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Faith Fact #14: Why Has God Allowed Depression in my Life?

Why Has God Allowed Depression In My Life?

In today’s Faith Fact, we will tackle the question, “Why has God allowed depression to be a part of my life?”

Some Christians maintain that continued depression is caused by a lack of faith. But is this true?  Let’s examine the facts.  I always ask people who hold this position, “What verses in the Bible tell you this?” If they can even think of a passage (and most can’t!), it’s usually about having peace or learning to rejoice in all things.

But I’ve learned you can have peace in the middle of a depressive episode.  And I’ve discovered how to rejoice in the Lord – even while battling depression!  In short, I do not believe there is a biblical reason for saying depression is caused by a lack of faith.

As I’ve said before, the onset of depression is a “neutral event.’’  Just because you have depression doesn’t mean you’re sinning.  It’s how you respond to this disease that determines if you are going to sin, or if your depression will become an opportunity for you to grow in your faith and live a testimony for Christ before others (see my previous Faith Facts that discuss this in greater detail). 

So we come back to the original question, “Why has God allowed depression to be a part of my life?”

To answer that, we must turn to the apostle Paul’s having to deal with his “thorn in the flesh.”  2 Corinthians 12:7–9 tells the story:  “To keep me from becoming conceited because of these surpassingly great revelations, there was given me a thorn in my flesh, a messenger of Satan, to torment me. 8 Three times I pleaded with the Lord to take it away from me. 9 But he said to me, “My grace is sufficient for you, for my power is made perfect in weakness.” Therefore I will boast all the more gladly about my weaknesses, so that Christ’s power may rest on me” (NIV84).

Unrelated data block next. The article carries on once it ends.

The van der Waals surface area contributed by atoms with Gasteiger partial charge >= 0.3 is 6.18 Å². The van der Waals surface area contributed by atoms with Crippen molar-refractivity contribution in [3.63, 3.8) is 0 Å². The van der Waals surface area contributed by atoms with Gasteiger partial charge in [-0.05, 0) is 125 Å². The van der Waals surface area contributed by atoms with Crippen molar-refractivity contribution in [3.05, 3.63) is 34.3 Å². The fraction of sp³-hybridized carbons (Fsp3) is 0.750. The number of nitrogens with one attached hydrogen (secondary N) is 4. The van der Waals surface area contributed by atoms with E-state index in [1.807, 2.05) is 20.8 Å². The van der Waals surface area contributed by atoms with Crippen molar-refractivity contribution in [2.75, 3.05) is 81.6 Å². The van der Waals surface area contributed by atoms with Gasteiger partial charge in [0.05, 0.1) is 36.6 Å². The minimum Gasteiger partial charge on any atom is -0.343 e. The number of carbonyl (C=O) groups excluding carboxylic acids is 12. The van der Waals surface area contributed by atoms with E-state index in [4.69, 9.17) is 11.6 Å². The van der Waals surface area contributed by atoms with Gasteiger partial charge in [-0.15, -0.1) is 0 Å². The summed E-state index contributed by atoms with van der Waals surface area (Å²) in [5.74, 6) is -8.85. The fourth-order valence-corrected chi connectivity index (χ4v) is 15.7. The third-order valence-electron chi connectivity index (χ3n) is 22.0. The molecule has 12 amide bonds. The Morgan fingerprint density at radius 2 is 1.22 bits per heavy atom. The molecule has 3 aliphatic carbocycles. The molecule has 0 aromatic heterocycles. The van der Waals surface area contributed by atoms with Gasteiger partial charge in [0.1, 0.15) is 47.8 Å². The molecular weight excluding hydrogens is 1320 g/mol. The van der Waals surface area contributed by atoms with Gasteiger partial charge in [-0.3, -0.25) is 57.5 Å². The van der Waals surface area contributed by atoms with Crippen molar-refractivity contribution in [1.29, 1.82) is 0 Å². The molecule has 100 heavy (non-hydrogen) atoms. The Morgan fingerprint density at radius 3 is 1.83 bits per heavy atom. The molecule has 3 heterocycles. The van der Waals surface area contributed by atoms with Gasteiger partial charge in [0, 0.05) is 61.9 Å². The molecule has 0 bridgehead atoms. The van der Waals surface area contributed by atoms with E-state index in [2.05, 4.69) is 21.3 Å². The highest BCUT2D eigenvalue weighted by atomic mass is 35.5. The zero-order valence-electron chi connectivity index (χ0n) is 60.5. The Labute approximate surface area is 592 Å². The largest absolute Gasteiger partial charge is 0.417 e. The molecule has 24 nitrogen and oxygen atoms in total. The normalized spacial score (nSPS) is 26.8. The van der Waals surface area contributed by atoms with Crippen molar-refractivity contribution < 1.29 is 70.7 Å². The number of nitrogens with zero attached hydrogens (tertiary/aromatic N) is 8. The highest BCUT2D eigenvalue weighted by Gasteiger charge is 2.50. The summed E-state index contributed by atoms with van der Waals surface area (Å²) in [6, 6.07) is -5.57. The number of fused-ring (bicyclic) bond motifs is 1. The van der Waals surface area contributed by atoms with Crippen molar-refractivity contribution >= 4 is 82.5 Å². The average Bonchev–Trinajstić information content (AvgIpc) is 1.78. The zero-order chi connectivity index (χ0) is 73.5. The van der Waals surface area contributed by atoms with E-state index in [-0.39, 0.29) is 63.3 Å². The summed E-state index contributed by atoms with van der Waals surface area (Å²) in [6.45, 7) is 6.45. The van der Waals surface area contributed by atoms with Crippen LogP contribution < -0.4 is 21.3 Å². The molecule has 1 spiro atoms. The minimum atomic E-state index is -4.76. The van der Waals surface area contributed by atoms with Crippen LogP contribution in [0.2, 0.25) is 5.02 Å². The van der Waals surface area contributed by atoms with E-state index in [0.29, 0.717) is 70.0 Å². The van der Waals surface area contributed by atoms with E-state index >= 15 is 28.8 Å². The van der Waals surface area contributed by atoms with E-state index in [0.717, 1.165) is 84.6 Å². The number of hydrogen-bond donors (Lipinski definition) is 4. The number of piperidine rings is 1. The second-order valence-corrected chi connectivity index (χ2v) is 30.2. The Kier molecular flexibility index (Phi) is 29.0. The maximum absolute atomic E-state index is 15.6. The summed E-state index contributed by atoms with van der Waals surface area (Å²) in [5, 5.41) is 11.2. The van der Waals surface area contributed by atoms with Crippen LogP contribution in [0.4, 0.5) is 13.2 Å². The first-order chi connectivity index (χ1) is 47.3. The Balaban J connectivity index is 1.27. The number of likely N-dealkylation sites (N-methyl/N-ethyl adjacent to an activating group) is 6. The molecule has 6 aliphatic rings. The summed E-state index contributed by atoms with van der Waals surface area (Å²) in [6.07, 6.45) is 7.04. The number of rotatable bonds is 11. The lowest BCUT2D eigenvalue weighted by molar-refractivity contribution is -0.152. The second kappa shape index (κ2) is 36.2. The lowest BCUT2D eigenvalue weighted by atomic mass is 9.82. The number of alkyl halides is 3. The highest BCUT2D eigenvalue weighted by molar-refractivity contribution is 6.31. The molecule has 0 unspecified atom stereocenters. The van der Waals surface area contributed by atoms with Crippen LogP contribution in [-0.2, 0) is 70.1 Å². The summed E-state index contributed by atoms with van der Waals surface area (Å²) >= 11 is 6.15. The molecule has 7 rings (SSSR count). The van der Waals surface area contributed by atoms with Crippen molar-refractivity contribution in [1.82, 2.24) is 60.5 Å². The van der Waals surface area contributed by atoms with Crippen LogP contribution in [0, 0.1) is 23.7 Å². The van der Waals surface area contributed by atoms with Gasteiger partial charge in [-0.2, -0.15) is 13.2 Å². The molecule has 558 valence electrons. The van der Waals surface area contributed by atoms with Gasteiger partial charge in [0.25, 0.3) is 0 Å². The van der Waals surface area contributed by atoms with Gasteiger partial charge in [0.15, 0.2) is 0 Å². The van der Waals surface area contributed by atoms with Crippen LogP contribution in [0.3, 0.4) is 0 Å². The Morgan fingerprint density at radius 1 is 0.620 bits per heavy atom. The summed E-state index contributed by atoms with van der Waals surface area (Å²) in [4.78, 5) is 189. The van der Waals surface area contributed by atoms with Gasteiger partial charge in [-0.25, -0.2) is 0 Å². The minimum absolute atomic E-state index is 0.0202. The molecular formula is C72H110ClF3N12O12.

Notice that Paul, a man of great faith, prayed for God to take the problem away.  We know that God did many amazing things throughout Paul’s life.  But in this case, Paul discovered that the Lord would not answer his prayer in the way the apostle wished! We learn, instead, that it was God’s will for Paul to continue battling this pernicious thorn in the flesh.

In 2 Corinthians 12:9–10, God explains why He allowed the “messenger of Satan to continue tormenting Paul: “But he said to me, “My grace is sufficient for you, for my power is made perfect in weakness.” Therefore I will boast all the more gladly about my weaknesses, so that Christ’s power may rest on me. 10 That is why, for Christ’s sake, I delight in weaknesses, in insults, in hardships, in persecutions, in difficulties. For when I am weak, then I am strong” (NIV84).

Did God allow the thorn in the flesh because He was punishing Paul?  Not at all!  In reality, God was doing this because He loved the apostle and wanted the best for him.  In battling the thorn in the flesh, even as he ministered to seekers and new believers, Paul remained humble and did everything possible to glorify God. 

So, I ask a third time: “Why has God allowed depression to continue to be a part of my life – or your life?”  Perhaps God is allowing this because He has great plans for you.  He wants you to learn how to deal positively with your “messenger from Satan” on a daily basis.  And as you begin to learn how to live a life of victory and peace, even in the middle of depression, others will take note and want your help for their own lives. 

In other words, just like Bruce and me, your depression, given to God completely, will become a powerful witness that can change the lives of many, many people. 

Are you ready to make a huge decision?  Can you tell God you’re willing to live with your depression if it’s His plan for you?  Will you accept your depression and ask God to use it in your life to glorify Him?  Making a commitment like this is LIFE TRANSFORMING!  It will not only change your life, it will also positively impact hundreds of people with whom you come in contact during the course of your daily activities. 

Like the apostle Paul, quit playing the victim and move forward in life, letting God use everything you have – even your depression.


 


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